The framework includes four key principles:

  • “Focus on vulnerabilities that may have implications for global financial stability;
  • scan vulnerabilities systematically and with a forward-looking perspective, while preserving flexibility;
  • recognize differences among countries; and
  • leverage the comparative advantages of the FSB while avoiding duplication of work.”
                                                                        












More information on the FSB Financial Stability Surveillance Framework is available here.

 

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Financial Stability Board

BIS Reports on How COVID-19 Policy Measures Supported Lending

The Bank of International Settlements recently released a report entitled "Covid-19 Policy Measures to Support Bank Lending to review policies designed to support lending.   The report noted that in the wake of the Covid-19 fallout, policymakers enacted a wide range of measures to support the flow of credit. Some measures strengthened banks' lending capacity by preserving their capital and encouraging flexibility in loss accounting. Others, such as state-backed loan guarantees or funding for lending programmes, incentivized banks to use their available capacity.  It found that both types of measures contributed to lending growth.  In particular, the report contained the following key takeaways:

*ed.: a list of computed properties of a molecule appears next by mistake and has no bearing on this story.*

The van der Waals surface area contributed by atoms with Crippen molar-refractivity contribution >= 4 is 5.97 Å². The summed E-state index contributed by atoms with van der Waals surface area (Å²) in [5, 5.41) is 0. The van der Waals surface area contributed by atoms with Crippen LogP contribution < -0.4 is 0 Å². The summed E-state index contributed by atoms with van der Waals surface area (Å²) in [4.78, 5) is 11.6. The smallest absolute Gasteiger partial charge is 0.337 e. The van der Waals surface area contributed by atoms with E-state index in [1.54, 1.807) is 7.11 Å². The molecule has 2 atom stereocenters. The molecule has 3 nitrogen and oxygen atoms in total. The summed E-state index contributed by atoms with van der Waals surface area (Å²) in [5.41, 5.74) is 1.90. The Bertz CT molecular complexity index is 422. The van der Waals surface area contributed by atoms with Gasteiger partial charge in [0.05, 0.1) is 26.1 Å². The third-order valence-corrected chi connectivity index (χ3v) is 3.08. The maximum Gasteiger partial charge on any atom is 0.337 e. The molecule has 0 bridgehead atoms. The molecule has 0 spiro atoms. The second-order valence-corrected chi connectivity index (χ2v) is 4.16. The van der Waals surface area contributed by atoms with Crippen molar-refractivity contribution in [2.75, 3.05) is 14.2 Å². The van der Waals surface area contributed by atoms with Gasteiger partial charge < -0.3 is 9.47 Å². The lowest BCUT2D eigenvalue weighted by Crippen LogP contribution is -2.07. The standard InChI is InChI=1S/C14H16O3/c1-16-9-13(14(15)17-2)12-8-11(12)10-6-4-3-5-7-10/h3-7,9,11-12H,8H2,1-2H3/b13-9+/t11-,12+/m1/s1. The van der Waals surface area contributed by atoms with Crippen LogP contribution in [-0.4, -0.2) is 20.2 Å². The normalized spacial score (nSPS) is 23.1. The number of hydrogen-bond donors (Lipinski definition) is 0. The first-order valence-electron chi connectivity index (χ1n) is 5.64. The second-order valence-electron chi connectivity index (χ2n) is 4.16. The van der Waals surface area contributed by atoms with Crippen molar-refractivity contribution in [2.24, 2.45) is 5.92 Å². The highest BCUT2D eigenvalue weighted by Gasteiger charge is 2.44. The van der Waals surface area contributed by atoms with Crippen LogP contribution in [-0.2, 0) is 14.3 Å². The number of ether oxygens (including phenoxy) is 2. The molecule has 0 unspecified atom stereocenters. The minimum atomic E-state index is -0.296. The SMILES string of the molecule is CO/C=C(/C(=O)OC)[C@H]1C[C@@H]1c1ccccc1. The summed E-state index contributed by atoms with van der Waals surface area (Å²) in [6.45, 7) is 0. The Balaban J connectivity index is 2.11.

• Since the start of the Covid-19 pandemic, policy measures have supported lending by enhancing banks' balance sheet capacity and creating incentives for banks to use this capacity.
  • Strong balance sheets allowed banks to accommodate credit line drawdowns at the start of the pandemic, while subsequent policy measures supported further lending.
  • Small and medium-sized enterprises, particularly those in sectors hard hit by the pandemic, expanded their borrowing by more in countries with more generous guarantee programmes.